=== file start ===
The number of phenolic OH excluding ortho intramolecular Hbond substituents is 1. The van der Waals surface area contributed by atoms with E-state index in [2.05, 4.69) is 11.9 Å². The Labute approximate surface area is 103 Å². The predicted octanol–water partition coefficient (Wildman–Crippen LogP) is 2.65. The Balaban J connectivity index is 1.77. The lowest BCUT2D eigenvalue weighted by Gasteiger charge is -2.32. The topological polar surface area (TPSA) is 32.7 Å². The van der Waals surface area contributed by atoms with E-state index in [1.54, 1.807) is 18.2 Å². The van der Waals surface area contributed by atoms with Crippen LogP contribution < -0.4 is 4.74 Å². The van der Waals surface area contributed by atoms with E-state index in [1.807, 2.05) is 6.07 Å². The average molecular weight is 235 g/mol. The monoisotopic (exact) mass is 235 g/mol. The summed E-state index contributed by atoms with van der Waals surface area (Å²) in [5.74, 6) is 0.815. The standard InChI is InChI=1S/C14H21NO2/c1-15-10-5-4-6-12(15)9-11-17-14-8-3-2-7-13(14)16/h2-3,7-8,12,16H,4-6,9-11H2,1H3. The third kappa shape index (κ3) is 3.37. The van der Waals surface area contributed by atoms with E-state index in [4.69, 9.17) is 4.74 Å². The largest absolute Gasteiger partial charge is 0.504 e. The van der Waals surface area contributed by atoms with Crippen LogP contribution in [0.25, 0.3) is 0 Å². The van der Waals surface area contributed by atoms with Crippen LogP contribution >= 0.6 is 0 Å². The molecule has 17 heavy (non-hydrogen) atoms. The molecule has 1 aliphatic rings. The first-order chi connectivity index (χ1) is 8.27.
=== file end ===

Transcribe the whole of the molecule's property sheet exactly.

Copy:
The number of phenolic OH excluding ortho intramolecular Hbond substituents is 1. The van der Waals surface area contributed by atoms with E-state index in [2.05, 4.69) is 11.9 Å². The Labute approximate surface area is 103 Å². The predicted octanol–water partition coefficient (Wildman–Crippen LogP) is 2.65. The Balaban J connectivity index is 1.77. The lowest BCUT2D eigenvalue weighted by Gasteiger charge is -2.32. The topological polar surface area (TPSA) is 32.7 Å². The van der Waals surface area contributed by atoms with E-state index in [1.54, 1.807) is 18.2 Å². The van der Waals surface area contributed by atoms with Crippen LogP contribution < -0.4 is 4.74 Å². The van der Waals surface area contributed by atoms with E-state index in [1.807, 2.05) is 6.07 Å². The average molecular weight is 235 g/mol. The monoisotopic (exact) mass is 235 g/mol. The summed E-state index contributed by atoms with van der Waals surface area (Å²) in [5.74, 6) is 0.815. The standard InChI is InChI=1S/C14H21NO2/c1-15-10-5-4-6-12(15)9-11-17-14-8-3-2-7-13(14)16/h2-3,7-8,12,16H,4-6,9-11H2,1H3. The third kappa shape index (κ3) is 3.37. The van der Waals surface area contributed by atoms with E-state index in [4.69, 9.17) is 4.74 Å². The largest absolute Gasteiger partial charge is 0.504 e. The van der Waals surface area contributed by atoms with Crippen LogP contribution in [0.25, 0.3) is 0 Å². The van der Waals surface area contributed by atoms with Crippen LogP contribution >= 0.6 is 0 Å². The molecule has 17 heavy (non-hydrogen) atoms. The molecule has 1 aliphatic rings. The first-order chi connectivity index (χ1) is 8.27.